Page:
My sad Jozi Christmas

2010-12-18 13:50

Last week, I took a walk into the heart of a morose Johannesburg.

I made an attempt to retrace the steps of my childhood days, when my mother would make good on her promise to buy us Christmas clothes.

 I made my way down the (in)famous bridge named after our former president.

From the bridge, the city looks so drab, so uninspired and unmoved by the litany of dreams that many bring to this once-famous city.

Turning into Bree Street, I wondered out loud about the filth and grime that littered this urban taxi rank.

Women with children and pregnant plastic grocery bags in hand hurried along as the robots threatened to change.

Not far from the road, an elderly man tried to get his balance and found great comfort in the now-winking robot.

I stole a glance at the man and thought to myself: I will grow up to be like him.

His face was a crisscross of fading lines and he clutched on to his pockets as he looked in my direction, perhaps thinking that I might help myself to his last few cents.

His lips muttered a word, perhaps a song, but I had no time for his wounded tongue, so off I went on to the other side of Newtown.

The towering figures in Mary Sibande’s work on building walls looked down on me, in a callous way.

I thought of my neighbour Ous Mpe. She had that kind of look, seemingly hewn from the book of life, with its burdens and woes.

Yet come Christmas, Ous Mpe would smile a little bit, as if the angels that once visited the shepherds had found their way to her soul.

I stood under the towering images and thought that perhaps if I stood longer, magic crumbs would rain on my head and bless my excursion into this city of dreams.

By now the bridge was out of sight.

I tried to work out the distance that I had travelled.

It was enough to persuade me that perhaps it was time for my first halfway drink stop.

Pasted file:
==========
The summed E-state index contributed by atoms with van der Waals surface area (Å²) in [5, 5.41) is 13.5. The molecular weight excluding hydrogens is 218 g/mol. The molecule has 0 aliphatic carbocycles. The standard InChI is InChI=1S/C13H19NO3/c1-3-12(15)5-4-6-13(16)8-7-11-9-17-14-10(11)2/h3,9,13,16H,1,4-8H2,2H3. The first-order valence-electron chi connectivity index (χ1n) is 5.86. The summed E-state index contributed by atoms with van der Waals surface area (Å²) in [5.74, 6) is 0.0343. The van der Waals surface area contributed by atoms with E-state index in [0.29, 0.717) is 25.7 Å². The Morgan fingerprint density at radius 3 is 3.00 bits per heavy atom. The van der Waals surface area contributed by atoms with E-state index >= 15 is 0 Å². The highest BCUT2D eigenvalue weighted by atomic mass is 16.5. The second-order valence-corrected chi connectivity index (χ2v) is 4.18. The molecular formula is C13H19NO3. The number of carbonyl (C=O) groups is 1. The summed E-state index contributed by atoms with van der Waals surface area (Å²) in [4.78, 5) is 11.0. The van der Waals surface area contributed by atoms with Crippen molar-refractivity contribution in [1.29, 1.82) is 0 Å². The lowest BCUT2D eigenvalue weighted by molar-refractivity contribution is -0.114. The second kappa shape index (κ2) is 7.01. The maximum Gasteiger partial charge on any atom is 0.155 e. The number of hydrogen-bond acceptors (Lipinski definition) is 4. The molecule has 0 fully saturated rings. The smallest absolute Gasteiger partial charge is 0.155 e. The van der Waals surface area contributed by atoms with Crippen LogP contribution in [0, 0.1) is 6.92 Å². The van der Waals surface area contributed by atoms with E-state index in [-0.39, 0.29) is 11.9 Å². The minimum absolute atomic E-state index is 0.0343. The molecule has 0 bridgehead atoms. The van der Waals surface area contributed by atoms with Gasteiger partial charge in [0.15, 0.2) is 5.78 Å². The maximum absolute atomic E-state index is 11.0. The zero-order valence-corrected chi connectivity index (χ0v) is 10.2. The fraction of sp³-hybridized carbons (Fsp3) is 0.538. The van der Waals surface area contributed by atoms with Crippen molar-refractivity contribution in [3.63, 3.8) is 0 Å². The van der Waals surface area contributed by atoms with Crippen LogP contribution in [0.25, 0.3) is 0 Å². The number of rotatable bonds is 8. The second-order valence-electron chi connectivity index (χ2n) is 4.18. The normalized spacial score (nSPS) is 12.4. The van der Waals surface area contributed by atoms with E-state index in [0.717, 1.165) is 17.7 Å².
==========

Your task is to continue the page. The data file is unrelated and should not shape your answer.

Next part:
Besides, did the three wise men not stop too on their way to Bethlehem?

I found a watering hole next to The Market Theatre.

As I sat my weary body down and enjoyed my drink, I caught a glance of the productions that were playing at the theatre. Songs of Migration, one poster read.

Not far from my window I could see the highway, reflected against the dying light.

I saw buses, stacked to the rafters with bags, wardrobes and bicycles.

The buses hummed as they went along and the melody of the traffic stuck a note with me – songs of migration.

I continued my journey into the denser part of the city.

I thought about the older buildings on the very edge of neglect, and in the same instant I thought of the many elderly people who will be alone this Christmas.

I sat at a bus stop, trying to catch a sense of the bustle and hustle that travelogues speak about.

Yet I found this rhythm so sad.

It sounded like a dirge and it wrapped around my senses, the same way a lament does.

A siren blasted as a police van sped past, yet people in the road did not move.

Ah, to be numbed by the feeling of pain/death.

Sinking into my seat, I looked up to the flats that dotted the landscape and I asked myself how people could live in such dirt.

Wouldn’t the spirit of Christmas make them want to clean and paint their walls, and not hang their laundry on their broken balconies?

I reminded myself that some people live in far worse conditions, and I asked myself again, what is the point of it all if only a few among us can celebrate joyfully this Christmas?

Wallowing in my curated depression, I realised the fragments of a bigger fault.

I retraced my steps and, like the drunk man I saw earlier, whispered under my breath: Was I not the one with the naive spirit who set out to reclaim the city – but from what?

From the majority of our people, who snake through its dirt and grime, who have no time to wonder at the art that looks indifferently at them, and who find a way to make do with what they have and who celebrate Christmas as they understand it?

In the pain of my chair, I realised that the dirge would soon wail for the city’s middle class ... Merry Christmas to you all.

» Wa Mamatu is the author of Laughing at Blackness: Leon Schuster and the Colonising Laughter.


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